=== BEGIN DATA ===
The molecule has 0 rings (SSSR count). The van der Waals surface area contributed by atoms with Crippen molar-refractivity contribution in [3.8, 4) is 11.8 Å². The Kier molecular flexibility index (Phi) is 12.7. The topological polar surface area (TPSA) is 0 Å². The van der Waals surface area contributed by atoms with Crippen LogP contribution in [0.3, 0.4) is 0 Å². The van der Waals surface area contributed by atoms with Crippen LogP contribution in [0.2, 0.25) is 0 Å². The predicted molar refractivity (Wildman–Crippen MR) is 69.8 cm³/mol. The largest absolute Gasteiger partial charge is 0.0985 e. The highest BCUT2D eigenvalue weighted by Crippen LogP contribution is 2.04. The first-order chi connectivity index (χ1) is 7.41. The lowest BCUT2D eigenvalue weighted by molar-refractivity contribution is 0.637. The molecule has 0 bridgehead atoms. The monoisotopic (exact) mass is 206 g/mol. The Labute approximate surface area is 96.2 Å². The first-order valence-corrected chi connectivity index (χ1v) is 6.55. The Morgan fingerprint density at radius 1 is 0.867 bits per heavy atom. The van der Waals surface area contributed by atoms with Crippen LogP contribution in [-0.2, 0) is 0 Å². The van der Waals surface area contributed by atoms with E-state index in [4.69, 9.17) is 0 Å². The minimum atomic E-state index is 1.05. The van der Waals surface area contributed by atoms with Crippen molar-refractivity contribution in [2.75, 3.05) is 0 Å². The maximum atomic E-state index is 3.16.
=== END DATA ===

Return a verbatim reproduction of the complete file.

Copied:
The molecule has 0 rings (SSSR count). The van der Waals surface area contributed by atoms with Crippen molar-refractivity contribution in [3.8, 4) is 11.8 Å². The Kier molecular flexibility index (Phi) is 12.7. The topological polar surface area (TPSA) is 0 Å². The van der Waals surface area contributed by atoms with Crippen LogP contribution in [0.3, 0.4) is 0 Å². The van der Waals surface area contributed by atoms with Crippen LogP contribution in [0.2, 0.25) is 0 Å². The predicted molar refractivity (Wildman–Crippen MR) is 69.8 cm³/mol. The largest absolute Gasteiger partial charge is 0.0985 e. The highest BCUT2D eigenvalue weighted by Crippen LogP contribution is 2.04. The first-order chi connectivity index (χ1) is 7.41. The lowest BCUT2D eigenvalue weighted by molar-refractivity contribution is 0.637. The molecule has 0 bridgehead atoms. The monoisotopic (exact) mass is 206 g/mol. The Labute approximate surface area is 96.2 Å². The first-order valence-corrected chi connectivity index (χ1v) is 6.55. The Morgan fingerprint density at radius 1 is 0.867 bits per heavy atom. The van der Waals surface area contributed by atoms with Crippen LogP contribution in [-0.2, 0) is 0 Å². The van der Waals surface area contributed by atoms with E-state index in [4.69, 9.17) is 0 Å². The minimum atomic E-state index is 1.05. The van der Waals surface area contributed by atoms with Crippen molar-refractivity contribution in [2.75, 3.05) is 0 Å². The maximum atomic E-state index is 3.16.